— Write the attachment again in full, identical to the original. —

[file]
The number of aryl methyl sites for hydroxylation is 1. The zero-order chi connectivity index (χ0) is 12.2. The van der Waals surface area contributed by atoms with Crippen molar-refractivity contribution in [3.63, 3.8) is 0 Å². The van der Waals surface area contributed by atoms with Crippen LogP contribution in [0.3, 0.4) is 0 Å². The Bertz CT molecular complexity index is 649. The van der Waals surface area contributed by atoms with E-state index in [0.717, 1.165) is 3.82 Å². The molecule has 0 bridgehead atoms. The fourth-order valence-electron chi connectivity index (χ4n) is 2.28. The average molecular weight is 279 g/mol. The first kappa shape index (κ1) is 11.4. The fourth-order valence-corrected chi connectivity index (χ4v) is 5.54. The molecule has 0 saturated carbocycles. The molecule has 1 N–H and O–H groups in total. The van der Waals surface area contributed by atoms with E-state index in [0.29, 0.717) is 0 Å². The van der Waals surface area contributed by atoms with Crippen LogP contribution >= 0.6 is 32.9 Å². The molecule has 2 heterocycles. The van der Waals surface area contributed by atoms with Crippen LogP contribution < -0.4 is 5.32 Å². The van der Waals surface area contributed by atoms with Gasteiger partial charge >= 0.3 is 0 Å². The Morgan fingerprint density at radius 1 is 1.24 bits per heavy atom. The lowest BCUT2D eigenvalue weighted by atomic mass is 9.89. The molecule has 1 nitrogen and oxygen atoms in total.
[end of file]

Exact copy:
The number of aryl methyl sites for hydroxylation is 1. The zero-order chi connectivity index (χ0) is 12.2. The van der Waals surface area contributed by atoms with Crippen molar-refractivity contribution in [3.63, 3.8) is 0 Å². The van der Waals surface area contributed by atoms with Crippen LogP contribution in [0.3, 0.4) is 0 Å². The Bertz CT molecular complexity index is 649. The van der Waals surface area contributed by atoms with E-state index in [0.717, 1.165) is 3.82 Å². The molecule has 0 bridgehead atoms. The fourth-order valence-electron chi connectivity index (χ4n) is 2.28. The average molecular weight is 279 g/mol. The first kappa shape index (κ1) is 11.4. The fourth-order valence-corrected chi connectivity index (χ4v) is 5.54. The molecule has 0 saturated carbocycles. The molecule has 1 N–H and O–H groups in total. The van der Waals surface area contributed by atoms with E-state index in [0.29, 0.717) is 0 Å². The van der Waals surface area contributed by atoms with Crippen LogP contribution >= 0.6 is 32.9 Å². The molecule has 2 heterocycles. The van der Waals surface area contributed by atoms with Crippen LogP contribution < -0.4 is 5.32 Å². The van der Waals surface area contributed by atoms with Gasteiger partial charge >= 0.3 is 0 Å². The Morgan fingerprint density at radius 1 is 1.24 bits per heavy atom. The lowest BCUT2D eigenvalue weighted by atomic mass is 9.89. The molecule has 1 nitrogen and oxygen atoms in total.